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The return of weakening oil prices threatens to slow the deal flow in the energy sector.

Oil-patch merger and acquisition activity has surpassed last year's on a combination of receptive equity markets, tougher borrowing capability and the desire among players with financial muscle to seek bargains in key areas amid the wreckage of the downturn.

However, crude prices have dropped by about a fifth since the first week of June into the low $40s (U.S.) per barrel, sapping what had been a steady, four-month rebound. A dip back into the $30s would make would-be buyers nervous as their own share prices take hits. U.S. benchmark crude closed up 46 cents at $41.60 a barrel on Friday.

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"If the producers continue to drift lower with oil prices – if the bottom falls out – you're certainly not going to see any equity being raised and by default you're going to see less deal flow," said Martin Pelletier, portfolio manager with TriVest Wealth Counsel.

The commodity and stock price trends are starting to look eerily similar to last year, when they surged in the late spring then drooped to multiyear lows by January and February, Mr. Pelletier said. The industry went into a funk during that period, slashing spending, cutting dividends and laying off workers.

In the first half of this year, the value of deals picked up smartly, as crude rebounded. The industry notched $15.5-billion (Canadian) of mergers and acquisitions, including assumed debt, during the period. That's up from $9.7-billion in the first half of 2015, according to Sayer Energy Advisors.

About half the total, though, was courtesy of Suncor Energy Inc., which bought Canadian Oil Sands Ltd. for $4.3-billion, plus $2.5-billion of assumed debt, and Murphy Oil Corp.'s 5-per-cent interest in Syncrude Canada Ltd. for $937-million.

Other big deals during the period include Teine Energy Ltd.'s $975-million purchase of Saskatchewan oil properties from Penn West Petroleum Ltd. and Birchcliff Energy Ltd.'s $625-million acquisition of Alberta natural gas assets from Encana Corp.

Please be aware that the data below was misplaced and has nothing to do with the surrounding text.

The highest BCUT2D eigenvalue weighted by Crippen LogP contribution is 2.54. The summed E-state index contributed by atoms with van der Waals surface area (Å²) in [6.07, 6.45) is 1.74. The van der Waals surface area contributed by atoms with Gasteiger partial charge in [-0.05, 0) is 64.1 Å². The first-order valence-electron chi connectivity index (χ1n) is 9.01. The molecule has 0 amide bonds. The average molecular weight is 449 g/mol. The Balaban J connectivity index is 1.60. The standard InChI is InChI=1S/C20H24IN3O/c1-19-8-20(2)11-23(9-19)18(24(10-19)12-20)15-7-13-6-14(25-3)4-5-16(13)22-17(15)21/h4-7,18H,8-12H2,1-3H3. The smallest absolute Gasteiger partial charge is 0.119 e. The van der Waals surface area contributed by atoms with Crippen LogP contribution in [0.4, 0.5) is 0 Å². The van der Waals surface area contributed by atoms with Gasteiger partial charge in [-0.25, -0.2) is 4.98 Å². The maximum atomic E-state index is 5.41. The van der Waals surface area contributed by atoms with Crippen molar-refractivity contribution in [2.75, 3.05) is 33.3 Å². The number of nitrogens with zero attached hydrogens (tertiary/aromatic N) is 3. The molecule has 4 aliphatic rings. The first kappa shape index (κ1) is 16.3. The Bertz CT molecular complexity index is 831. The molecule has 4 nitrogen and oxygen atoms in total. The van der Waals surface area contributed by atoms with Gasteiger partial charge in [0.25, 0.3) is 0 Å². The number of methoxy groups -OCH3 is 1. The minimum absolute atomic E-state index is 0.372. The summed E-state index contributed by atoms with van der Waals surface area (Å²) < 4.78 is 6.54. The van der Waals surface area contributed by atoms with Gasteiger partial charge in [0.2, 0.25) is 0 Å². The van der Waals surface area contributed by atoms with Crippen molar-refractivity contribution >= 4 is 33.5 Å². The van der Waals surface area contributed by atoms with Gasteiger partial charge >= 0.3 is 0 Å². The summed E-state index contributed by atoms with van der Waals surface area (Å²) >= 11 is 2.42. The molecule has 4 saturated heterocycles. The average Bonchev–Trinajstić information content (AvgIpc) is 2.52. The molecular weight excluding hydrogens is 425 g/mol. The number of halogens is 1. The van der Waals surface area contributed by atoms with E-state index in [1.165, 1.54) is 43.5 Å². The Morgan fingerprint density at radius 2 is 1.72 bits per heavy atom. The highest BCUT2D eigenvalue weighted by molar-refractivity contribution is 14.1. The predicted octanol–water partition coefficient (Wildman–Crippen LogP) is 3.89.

This month, Seven Generations Energy Ltd. bought assets in its main Alberta Montney region for $1.9-billion and Torc Oil & Gas Ltd. shelled out $89.5-million for oil assets in southeast Saskatchewan. Both had successful share issues to finance the deals.

Indeed, companies in good financial shape have found willing buyers for share issues to finance acquisitions, though equity issues have lagged last year, according to Sayer. The industry raised $6.4-billion in equity in the first half, down from $8.3-billion a year earlier. Again, Suncor was a headliner, raising $2.8-billion from an offering in June.

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Debt financings dwindled to $500-million from $6.1-billion in last year's first half.

An investment banker with a major dealer said equity markets should remain pleased to finance attractive deals. "There is money on the sidelines still and I don't think investors had calibrated their price [outlooks] to $50 (U.S.) oil," the banker said.

He acknowledged, however, that there is fear that crude could dip back to $30 a barrel, even if the odds are still long.

Another lingering worry that could scupper deals is abandonment liability for companies that have entered bankruptcy proceedings, making their assets far less attractive.

In May, a court judgment in the Redwater Energy Corp. bankruptcy case came down on the side of a federal law that protects the interests of lenders and their secured loans over the province's environmental laws. The decision said receivers do not have to take responsibility for assets they deem to have no economic value – including well sites requiring costly cleanups beyond their current value.

The Alberta Energy Regulator is appealing the court's decision, and will require all companies purchasing Alberta oil and gas assets to have a higher ratio of assets to liabilities than was previously the case. Critics said the regulator's reaction to the court decision will slow down asset sales – although the AER has indicated some willingness to look at deals on a case-by-case basis.

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With a report from Kelly Cryderman

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